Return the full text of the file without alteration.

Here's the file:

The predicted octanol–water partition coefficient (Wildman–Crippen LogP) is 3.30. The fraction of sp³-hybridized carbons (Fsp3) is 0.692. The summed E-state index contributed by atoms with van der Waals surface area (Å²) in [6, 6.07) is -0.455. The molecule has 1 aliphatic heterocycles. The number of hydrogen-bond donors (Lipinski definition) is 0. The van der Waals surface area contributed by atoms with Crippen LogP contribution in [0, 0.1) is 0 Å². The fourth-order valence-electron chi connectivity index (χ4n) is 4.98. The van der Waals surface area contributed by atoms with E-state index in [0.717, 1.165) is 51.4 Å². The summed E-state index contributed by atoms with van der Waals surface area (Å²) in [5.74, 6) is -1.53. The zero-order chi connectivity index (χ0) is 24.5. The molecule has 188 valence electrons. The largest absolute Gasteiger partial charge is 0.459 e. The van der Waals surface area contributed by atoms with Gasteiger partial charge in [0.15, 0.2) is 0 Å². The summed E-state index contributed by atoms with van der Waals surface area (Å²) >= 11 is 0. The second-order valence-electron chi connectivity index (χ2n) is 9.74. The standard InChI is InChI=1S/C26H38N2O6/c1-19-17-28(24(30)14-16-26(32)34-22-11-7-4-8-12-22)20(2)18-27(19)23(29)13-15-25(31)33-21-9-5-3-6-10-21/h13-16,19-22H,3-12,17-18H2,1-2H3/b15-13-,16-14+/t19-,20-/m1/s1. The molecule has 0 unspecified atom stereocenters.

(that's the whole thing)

The predicted octanol–water partition coefficient (Wildman–Crippen LogP) is 3.30. The fraction of sp³-hybridized carbons (Fsp3) is 0.692. The summed E-state index contributed by atoms with van der Waals surface area (Å²) in [6, 6.07) is -0.455. The molecule has 1 aliphatic heterocycles. The number of hydrogen-bond donors (Lipinski definition) is 0. The van der Waals surface area contributed by atoms with Crippen LogP contribution in [0, 0.1) is 0 Å². The fourth-order valence-electron chi connectivity index (χ4n) is 4.98. The van der Waals surface area contributed by atoms with E-state index in [0.717, 1.165) is 51.4 Å². The summed E-state index contributed by atoms with van der Waals surface area (Å²) in [5.74, 6) is -1.53. The zero-order chi connectivity index (χ0) is 24.5. The molecule has 188 valence electrons. The largest absolute Gasteiger partial charge is 0.459 e. The van der Waals surface area contributed by atoms with Gasteiger partial charge in [0.15, 0.2) is 0 Å². The summed E-state index contributed by atoms with van der Waals surface area (Å²) >= 11 is 0. The second-order valence-electron chi connectivity index (χ2n) is 9.74. The standard InChI is InChI=1S/C26H38N2O6/c1-19-17-28(24(30)14-16-26(32)34-22-11-7-4-8-12-22)20(2)18-27(19)23(29)13-15-25(31)33-21-9-5-3-6-10-21/h13-16,19-22H,3-12,17-18H2,1-2H3/b15-13-,16-14+/t19-,20-/m1/s1. The molecule has 0 unspecified atom stereocenters.